Feb. 14 (Bloomberg) -- Greece shouldn’t be in the 17-nation euro region if it doesn’t comply with the conditions attached to a second bailout package, Luxembourg’s Finance Minister Luc Frieden said.
While Europeans officials’ preferred option is to keep Greece in the monetary union, Greece holds the key to its euro membership, Frieden said, speaking at the Atlantic Council in Washington yesterday. Greece’s implementation of the austerity measures negotiated with the European Union and the International Monetary Fund will need to be monitored, he said.
“If they don’t do all this, then we must go on with 16 countries,” Frieden said. “If they don’t do this, they exclude themselves from the euro zone and the impact on the other countries now would be less important than maybe a year ago.”
Euro-area finance chiefs will convene in Brussels on Feb. 15 for their second extraordinary meeting on Greece in a week. Frustrated after two years of missed budget targets, ministers declined to ratify the 130 billion-euro ($171 billion) package in a special session on Feb. 9, demanding that Greek officials put their verbal commitments into law.
The steps include a 22 percent reduction in the minimum wage, smaller pensions and immediate job cuts for as many as 15,000 state workers.
Frieden declined to say whether Greece will need more public money than the 130 billion euros of the package because Europeans have yet to get all the estimates of how the new Greek measures and policies will reduce the country’s debt burden.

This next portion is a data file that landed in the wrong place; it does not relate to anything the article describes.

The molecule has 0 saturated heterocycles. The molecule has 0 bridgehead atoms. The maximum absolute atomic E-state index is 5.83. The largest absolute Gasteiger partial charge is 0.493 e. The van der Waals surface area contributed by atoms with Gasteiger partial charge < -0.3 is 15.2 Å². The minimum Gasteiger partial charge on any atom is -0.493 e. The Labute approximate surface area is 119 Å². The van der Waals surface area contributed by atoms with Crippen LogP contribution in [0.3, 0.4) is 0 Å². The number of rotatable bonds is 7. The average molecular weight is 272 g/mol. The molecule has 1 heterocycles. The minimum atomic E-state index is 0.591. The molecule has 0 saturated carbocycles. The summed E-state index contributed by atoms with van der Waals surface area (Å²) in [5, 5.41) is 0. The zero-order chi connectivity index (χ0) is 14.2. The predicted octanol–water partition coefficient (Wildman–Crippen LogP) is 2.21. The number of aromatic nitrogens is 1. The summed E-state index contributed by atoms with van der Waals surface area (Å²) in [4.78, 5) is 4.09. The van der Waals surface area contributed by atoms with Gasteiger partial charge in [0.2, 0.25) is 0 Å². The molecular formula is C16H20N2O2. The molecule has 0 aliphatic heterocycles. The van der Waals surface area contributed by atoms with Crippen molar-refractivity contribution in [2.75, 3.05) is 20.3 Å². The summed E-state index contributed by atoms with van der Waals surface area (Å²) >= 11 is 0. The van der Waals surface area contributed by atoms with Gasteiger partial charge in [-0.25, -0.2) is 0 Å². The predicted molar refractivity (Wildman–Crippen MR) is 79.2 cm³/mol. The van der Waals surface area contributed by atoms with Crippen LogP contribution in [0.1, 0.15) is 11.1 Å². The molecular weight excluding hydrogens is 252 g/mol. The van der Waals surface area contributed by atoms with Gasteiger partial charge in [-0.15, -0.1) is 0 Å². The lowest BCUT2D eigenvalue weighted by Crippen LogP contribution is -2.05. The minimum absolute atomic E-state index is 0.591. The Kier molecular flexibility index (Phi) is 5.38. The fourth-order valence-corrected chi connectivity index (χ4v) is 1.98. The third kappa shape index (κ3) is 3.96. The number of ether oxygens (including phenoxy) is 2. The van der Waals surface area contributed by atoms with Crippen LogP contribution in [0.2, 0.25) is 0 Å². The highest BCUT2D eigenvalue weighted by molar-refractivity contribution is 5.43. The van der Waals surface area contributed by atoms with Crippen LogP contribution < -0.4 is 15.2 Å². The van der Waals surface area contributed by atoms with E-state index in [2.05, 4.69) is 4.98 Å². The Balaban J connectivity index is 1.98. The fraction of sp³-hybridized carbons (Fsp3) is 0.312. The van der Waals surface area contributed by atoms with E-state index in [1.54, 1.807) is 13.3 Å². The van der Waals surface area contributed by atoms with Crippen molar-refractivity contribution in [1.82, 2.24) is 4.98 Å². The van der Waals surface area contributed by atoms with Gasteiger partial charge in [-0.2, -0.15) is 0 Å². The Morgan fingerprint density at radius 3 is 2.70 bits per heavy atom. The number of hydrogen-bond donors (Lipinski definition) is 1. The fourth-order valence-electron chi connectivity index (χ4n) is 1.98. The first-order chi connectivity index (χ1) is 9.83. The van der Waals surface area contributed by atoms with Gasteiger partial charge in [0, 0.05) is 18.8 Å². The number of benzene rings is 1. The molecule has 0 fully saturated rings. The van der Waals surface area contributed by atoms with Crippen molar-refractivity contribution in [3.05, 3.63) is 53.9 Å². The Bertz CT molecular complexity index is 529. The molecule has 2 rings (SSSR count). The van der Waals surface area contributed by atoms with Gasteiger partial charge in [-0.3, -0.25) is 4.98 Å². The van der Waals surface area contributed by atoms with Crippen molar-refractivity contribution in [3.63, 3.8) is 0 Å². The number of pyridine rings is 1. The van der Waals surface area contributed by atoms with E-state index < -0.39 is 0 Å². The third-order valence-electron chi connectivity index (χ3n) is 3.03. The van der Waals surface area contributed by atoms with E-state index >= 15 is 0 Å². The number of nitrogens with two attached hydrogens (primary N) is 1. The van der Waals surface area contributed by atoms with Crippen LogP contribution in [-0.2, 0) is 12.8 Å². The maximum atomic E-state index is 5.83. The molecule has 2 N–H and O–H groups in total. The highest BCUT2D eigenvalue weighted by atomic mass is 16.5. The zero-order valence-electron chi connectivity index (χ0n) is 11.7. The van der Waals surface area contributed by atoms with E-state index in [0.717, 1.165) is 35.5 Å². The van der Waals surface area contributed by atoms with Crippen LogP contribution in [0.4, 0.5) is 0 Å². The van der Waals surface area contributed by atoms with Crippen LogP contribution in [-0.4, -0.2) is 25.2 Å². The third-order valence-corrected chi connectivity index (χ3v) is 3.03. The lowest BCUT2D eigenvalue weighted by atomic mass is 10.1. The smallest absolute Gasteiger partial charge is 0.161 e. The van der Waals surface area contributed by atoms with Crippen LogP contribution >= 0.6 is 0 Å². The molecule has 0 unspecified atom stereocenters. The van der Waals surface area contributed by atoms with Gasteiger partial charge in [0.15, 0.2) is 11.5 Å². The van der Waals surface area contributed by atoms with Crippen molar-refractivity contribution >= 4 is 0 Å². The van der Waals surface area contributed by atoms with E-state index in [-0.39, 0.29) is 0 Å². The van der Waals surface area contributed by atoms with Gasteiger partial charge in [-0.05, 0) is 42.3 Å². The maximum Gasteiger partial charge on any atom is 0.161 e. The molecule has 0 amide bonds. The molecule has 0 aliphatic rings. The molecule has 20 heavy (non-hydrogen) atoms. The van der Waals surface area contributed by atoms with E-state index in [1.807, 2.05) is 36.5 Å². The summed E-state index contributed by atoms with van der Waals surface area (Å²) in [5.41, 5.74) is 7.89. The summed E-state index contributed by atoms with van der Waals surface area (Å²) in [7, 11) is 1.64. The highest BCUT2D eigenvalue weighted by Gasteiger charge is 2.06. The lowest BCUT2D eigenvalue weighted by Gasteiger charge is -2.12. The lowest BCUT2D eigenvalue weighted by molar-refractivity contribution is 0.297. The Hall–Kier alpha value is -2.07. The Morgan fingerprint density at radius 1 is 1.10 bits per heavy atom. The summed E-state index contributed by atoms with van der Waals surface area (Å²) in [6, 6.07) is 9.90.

In Greece’s Hands
“I don’t think the other countries can add much to this,” he said. “This is in the hands of Greece, knowing that this is very difficult,” in order to meet previously agreed debt level targets.
Frieden, who yesterday also met with U.S. Treasury Department officials, called on the IMF’s largest shareholder to help strengthen the institution and make it part of a firewall to quell the European debt crisis.
“I do think what we are seeing in Europe is not only a Europe crisis,” Frieden said. The European fiscal crisis “is to some extent the consequence” of the U.S-originated financial crisis of 2008, he said.
The IMF is seeking to raise its lending capacity by $500 billion. While euro-region nations have already pledged to contribute 150 billion euros ($197 billion), the U.S. has said it has no plans to make new bilateral loans and leaders of Group of 20 nations ended last year at odds over the issue.
Asked whether the U.S should contribute to boost IMF resources, Frieden said “probably at some point in time.”
“Most important is that the IMF is with the European institutions in this,” he said.
--Editors: Kevin Costelloe, Brendan Murray
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